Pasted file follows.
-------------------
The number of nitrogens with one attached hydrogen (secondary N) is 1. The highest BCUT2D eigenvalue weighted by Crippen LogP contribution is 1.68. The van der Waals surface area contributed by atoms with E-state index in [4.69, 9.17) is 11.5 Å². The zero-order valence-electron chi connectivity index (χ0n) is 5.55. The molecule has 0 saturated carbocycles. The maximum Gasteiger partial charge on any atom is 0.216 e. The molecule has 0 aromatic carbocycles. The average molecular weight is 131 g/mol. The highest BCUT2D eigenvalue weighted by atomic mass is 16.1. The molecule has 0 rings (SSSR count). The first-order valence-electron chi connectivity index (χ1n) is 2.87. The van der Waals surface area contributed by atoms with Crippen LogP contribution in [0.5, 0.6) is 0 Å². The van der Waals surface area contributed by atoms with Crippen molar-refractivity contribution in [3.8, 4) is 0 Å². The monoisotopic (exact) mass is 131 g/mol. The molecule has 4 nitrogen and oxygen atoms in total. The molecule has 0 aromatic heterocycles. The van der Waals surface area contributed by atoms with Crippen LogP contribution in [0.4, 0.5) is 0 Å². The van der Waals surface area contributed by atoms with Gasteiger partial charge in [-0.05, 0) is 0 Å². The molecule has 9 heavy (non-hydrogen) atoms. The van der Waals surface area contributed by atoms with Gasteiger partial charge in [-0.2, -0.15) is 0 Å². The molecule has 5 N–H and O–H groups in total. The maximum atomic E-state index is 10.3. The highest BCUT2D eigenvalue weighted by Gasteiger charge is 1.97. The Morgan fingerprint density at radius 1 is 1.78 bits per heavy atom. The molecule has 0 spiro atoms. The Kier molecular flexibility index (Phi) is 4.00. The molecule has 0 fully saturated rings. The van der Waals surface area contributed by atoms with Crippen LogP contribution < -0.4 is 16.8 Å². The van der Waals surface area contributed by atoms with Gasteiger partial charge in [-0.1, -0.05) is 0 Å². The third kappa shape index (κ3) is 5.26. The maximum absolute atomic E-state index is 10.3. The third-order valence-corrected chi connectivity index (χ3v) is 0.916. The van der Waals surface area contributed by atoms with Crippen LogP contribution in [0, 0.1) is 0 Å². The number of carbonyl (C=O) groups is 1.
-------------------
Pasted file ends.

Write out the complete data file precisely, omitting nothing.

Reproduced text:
The number of nitrogens with one attached hydrogen (secondary N) is 1. The highest BCUT2D eigenvalue weighted by Crippen LogP contribution is 1.68. The van der Waals surface area contributed by atoms with E-state index in [4.69, 9.17) is 11.5 Å². The zero-order valence-electron chi connectivity index (χ0n) is 5.55. The molecule has 0 saturated carbocycles. The maximum Gasteiger partial charge on any atom is 0.216 e. The molecule has 0 aromatic carbocycles. The average molecular weight is 131 g/mol. The highest BCUT2D eigenvalue weighted by atomic mass is 16.1. The molecule has 0 rings (SSSR count). The first-order valence-electron chi connectivity index (χ1n) is 2.87. The van der Waals surface area contributed by atoms with Crippen LogP contribution in [0.5, 0.6) is 0 Å². The van der Waals surface area contributed by atoms with Crippen molar-refractivity contribution in [3.8, 4) is 0 Å². The monoisotopic (exact) mass is 131 g/mol. The molecule has 4 nitrogen and oxygen atoms in total. The molecule has 0 aromatic heterocycles. The van der Waals surface area contributed by atoms with Crippen LogP contribution in [0.4, 0.5) is 0 Å². The van der Waals surface area contributed by atoms with Gasteiger partial charge in [-0.05, 0) is 0 Å². The molecule has 9 heavy (non-hydrogen) atoms. The van der Waals surface area contributed by atoms with Gasteiger partial charge in [-0.2, -0.15) is 0 Å². The molecule has 5 N–H and O–H groups in total. The maximum atomic E-state index is 10.3. The highest BCUT2D eigenvalue weighted by Gasteiger charge is 1.97. The Morgan fingerprint density at radius 1 is 1.78 bits per heavy atom. The molecule has 0 spiro atoms. The Kier molecular flexibility index (Phi) is 4.00. The molecule has 0 fully saturated rings. The van der Waals surface area contributed by atoms with Crippen LogP contribution < -0.4 is 16.8 Å². The van der Waals surface area contributed by atoms with Gasteiger partial charge in [-0.1, -0.05) is 0 Å². The third kappa shape index (κ3) is 5.26. The maximum absolute atomic E-state index is 10.3. The third-order valence-corrected chi connectivity index (χ3v) is 0.916. The van der Waals surface area contributed by atoms with Crippen LogP contribution in [0, 0.1) is 0 Å². The number of carbonyl (C=O) groups is 1.